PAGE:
42 AMERICAN DIPLOMA PROJECT NETWORK Only four in 10 high school students complete a college- and work-ready math curriculum *Trigonometry or Precalculus. Source: Council of Chief State School Officers, State Indicators of Science and Mathematics Education 2002, 2003, p. 27. Taking a math course beyond Algebra II* by graduation (2002)
43 AMERICAN DIPLOMA PROJECT NETWORK Do assessments measure “college-ready” skills? Half the states require students to pass one or more exams to earn a high school diploma. What does it take to pass these tests?
44 AMERICAN DIPLOMA PROJECT NETWORK The tests Achieve analyzed Source: Achieve, Inc., Do Graduation Tests Measure Up? A Closer Look at State High School Exit Exams, 2004.
45 AMERICAN DIPLOMA PROJECT NETWORK Good news: States are measuring algebra and geometry Source: Achieve, Inc., Do Graduation Tests Measure Up? A Closer Look at State High School Exit Exams, 2004.
46 AMERICAN DIPLOMA PROJECT NETWORK Bad news: States tend to measure lower-level content Source: Achieve, Inc., Do Graduation Tests Measure Up? A Closer Look at State High School Exit Exams, 2004.
47 AMERICAN DIPLOMA PROJECT NETWORK Students can pass state math tests knowing content typically taught in 7th and 8th grade internationally FL MD MA NJ OH TX Source: Achieve, Inc., Do Graduation Tests Measure Up? A Closer Look at State High School Exit Exams, 2004. Grade when most international students cover content required to pass state math tests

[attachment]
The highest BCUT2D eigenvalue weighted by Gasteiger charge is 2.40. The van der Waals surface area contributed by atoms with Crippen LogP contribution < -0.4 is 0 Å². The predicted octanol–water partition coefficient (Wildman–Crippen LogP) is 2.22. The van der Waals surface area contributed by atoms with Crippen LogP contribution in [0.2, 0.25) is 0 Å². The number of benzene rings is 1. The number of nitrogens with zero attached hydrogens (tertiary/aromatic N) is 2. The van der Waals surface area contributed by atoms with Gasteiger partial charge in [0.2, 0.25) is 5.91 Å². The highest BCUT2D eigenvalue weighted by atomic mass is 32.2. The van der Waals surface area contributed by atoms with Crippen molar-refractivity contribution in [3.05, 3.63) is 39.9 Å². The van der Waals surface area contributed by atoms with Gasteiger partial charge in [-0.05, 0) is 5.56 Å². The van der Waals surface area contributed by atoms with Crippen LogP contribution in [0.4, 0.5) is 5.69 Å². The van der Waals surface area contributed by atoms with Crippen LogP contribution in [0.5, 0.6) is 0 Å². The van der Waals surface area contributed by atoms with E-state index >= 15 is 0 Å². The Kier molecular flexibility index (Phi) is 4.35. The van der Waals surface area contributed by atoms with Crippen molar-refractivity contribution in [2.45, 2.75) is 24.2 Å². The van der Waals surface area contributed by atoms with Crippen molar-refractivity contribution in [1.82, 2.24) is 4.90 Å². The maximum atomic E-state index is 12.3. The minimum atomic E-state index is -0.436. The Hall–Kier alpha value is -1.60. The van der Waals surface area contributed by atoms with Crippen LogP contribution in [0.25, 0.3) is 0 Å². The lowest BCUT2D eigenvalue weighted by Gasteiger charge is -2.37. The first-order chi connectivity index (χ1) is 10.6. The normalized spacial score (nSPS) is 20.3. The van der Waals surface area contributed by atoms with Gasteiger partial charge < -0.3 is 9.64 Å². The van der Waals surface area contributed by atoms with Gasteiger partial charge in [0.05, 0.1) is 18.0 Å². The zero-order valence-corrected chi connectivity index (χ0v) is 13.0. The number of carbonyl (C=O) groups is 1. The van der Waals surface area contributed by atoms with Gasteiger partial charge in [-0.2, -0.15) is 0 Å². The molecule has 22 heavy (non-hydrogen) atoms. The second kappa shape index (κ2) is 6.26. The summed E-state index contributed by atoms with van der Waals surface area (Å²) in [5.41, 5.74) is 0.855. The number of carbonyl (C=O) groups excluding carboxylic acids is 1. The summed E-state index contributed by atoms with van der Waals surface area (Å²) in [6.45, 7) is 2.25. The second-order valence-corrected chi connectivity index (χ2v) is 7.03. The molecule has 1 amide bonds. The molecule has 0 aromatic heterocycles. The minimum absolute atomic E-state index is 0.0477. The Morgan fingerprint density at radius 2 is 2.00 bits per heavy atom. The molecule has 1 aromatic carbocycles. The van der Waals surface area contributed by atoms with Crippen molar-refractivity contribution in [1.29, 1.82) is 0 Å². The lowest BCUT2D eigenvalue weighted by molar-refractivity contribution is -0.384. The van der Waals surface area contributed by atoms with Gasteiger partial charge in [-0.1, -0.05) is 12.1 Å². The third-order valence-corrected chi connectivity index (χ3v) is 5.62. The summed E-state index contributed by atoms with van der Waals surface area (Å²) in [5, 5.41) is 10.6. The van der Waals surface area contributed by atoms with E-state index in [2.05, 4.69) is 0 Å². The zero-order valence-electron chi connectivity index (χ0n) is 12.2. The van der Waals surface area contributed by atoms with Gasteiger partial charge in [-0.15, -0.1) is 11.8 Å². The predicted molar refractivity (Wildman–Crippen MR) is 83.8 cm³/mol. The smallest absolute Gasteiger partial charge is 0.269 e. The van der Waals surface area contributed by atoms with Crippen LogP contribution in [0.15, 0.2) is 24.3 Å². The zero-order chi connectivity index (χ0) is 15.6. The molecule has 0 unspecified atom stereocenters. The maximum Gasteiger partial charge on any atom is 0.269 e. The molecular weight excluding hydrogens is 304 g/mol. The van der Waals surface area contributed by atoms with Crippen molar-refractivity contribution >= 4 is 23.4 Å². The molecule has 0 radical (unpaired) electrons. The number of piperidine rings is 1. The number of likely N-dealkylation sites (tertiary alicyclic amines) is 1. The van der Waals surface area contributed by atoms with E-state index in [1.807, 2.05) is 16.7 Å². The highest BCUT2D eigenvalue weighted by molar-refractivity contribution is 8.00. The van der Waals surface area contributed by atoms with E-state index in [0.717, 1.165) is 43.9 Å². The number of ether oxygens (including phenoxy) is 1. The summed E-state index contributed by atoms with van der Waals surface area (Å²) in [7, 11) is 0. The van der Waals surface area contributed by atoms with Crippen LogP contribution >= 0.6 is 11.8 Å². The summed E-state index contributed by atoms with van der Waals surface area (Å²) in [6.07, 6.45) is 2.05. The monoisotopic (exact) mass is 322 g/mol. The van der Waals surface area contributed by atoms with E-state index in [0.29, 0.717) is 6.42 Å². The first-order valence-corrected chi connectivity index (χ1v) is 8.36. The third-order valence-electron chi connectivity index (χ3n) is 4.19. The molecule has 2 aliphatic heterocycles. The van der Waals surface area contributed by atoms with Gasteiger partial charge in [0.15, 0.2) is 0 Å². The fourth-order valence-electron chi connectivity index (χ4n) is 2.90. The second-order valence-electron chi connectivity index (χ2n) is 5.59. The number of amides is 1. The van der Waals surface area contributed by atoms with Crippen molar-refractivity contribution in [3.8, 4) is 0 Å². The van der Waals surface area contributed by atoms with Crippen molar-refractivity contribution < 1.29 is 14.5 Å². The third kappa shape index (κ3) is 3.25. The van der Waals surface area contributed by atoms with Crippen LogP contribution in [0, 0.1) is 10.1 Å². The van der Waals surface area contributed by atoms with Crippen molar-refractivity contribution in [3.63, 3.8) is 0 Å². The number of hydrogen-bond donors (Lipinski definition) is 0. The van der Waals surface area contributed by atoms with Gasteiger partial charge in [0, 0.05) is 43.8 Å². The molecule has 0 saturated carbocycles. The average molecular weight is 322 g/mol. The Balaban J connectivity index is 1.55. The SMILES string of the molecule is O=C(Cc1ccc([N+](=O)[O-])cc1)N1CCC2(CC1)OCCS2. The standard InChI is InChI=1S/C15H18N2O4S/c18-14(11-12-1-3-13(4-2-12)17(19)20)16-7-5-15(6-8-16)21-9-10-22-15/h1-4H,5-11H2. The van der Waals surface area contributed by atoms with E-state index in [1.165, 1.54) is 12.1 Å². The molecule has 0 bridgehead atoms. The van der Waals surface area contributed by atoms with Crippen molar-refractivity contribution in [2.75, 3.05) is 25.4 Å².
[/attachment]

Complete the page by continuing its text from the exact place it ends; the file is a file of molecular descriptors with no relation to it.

48 AMERICAN DIPLOMA PROJECT NETWORK American Diploma Project What will it take to close the expectations gap?
49 AMERICAN DIPLOMA PROJECT NETWORK ADP Network: 22 states committed to improving student achievement
50 AMERICAN DIPLOMA PROJECT NETWORK Closing the expectations gap requires states to take action Align high school standards and assessments with the knowledge and skills required for success in postsecondary education and work. Administer a college- and work-ready assessment, aligned to state standards, to high school students so they get clear and timely information and are able to address critical skill deficiencies while still in high school. Require all students to take a college- and work-ready curriculum to earn a high school diploma. Hold high schools accountable for graduating students who are college ready, and hold postsecondary institutions accountable for their success once enrolled.